We knew bacon when he sat under the stairwell in high school between most every period talking about how awesome it would be to be the world's most revered and cherished meat candy. We knew bacon when anybody could just walk up to him on the street and shoot the shit, but now you have to frickin' call his publicist and submit questions for him to answer.
Bacon has exploded over the past year. What took America so long? We have been rockin' the pig fats since we were tall enough to throw half a pound in the microwave and watch some "Picture Pages." But we still love bacon just the same and will follow it wherever it goes. When we found out that the folks over Ray's Franks (1302 Nance St., 713-224-6441) were wrapping hot dogs in the stuff, deep-frying it, and serving it in a bun, we got anxious to go, like a junkie on the way to Spanish Tony's apartment.
Located around the corner from Last Concert Café, Ray's has only been open a month or so. It's run by the Sainz family, whose son Aaron is a fixture on the Houston indie scene. When we busted the hatch on Monday mid-afternoon, The Clash's London Calling was jumping from the stereo. Punk rock and nitrates make us swoon, but it may just be the early onset of something we may one day need insurance to treat.
We ordered up "The Mummy," the aforementioned satanic death treat. The item isn't the only horror/cult movie-themed dish on the menu. There's also "The Blob," which is a chili cheeseburger, and the "Freddy Krueger," which is deep-fried hot dog served with fried jalapeños and onions on top.
"The Mummy" is seven or so inches of pure animalistic power. It's the kind of hot dog you would order hours before getting a lethal injection. The bacon is crunchy and is best covered in shredded mild cheddar cheese. The bun is where it's at. Sainz says that all the buns are made by a small bakery in the Second Ward and are free of preservatives, making them only useable for less than a day. Dip the dog in some of Ray's curry ketchup or hot mustard for an extra bit of heaven.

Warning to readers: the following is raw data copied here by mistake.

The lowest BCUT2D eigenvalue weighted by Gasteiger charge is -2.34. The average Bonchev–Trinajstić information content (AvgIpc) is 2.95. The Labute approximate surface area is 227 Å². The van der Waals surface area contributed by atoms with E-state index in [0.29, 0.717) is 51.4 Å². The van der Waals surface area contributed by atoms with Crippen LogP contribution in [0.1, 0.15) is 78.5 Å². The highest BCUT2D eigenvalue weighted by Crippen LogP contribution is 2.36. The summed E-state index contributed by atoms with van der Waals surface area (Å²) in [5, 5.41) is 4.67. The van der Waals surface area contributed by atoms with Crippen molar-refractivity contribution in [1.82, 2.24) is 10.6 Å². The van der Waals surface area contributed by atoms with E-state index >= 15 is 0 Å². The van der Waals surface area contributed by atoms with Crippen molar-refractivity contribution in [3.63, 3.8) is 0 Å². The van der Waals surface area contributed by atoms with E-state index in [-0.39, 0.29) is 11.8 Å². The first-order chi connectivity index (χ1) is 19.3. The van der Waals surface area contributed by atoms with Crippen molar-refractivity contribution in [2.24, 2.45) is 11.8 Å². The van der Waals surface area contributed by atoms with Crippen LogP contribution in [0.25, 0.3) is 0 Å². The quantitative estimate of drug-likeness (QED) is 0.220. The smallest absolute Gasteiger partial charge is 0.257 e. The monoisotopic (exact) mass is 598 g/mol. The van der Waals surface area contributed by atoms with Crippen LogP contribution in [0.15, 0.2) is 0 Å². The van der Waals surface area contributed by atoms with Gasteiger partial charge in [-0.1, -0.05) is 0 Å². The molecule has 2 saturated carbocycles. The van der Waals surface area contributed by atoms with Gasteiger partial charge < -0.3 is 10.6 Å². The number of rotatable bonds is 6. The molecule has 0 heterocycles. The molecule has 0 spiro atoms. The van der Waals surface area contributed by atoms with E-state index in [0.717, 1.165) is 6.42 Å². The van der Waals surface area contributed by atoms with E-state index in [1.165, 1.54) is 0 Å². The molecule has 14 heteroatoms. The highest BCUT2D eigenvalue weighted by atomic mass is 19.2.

All the burgers are half-pound jobs, and the hot dogs aren't so small themselves. Vegetarians aren't left out, as Ray's serves a black bean "Blacula" burger and a "Clockwork Orange" veggie dog. In fact, all of the carnivore-ready dishes on the menu can be made to suit vegetarians.
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Coming soon to Ray's will be beer and wine, and if Aaron "Danger" Sainz has his way, a few nightly punk rock DJ sets by local spinners. The location has a distinct punk rock feel, from the décor inside to Sainz's scooter sitting outside. The next time we hit up Ray's we will most definitely be trying the "Terror-misu," which is a coffee-infused cake with ladyfingers, mascarpone and hella amounts of chocolate.
The prices are agreeable with most budgets, and the food is filling. The location is a little off the beaten path, especially for drunk dining, but if you can find just the right boy or girl to bring to Ray's, it would make an excellent spot to have a meal before giving in to the ravages of over-consumption and questionable choices.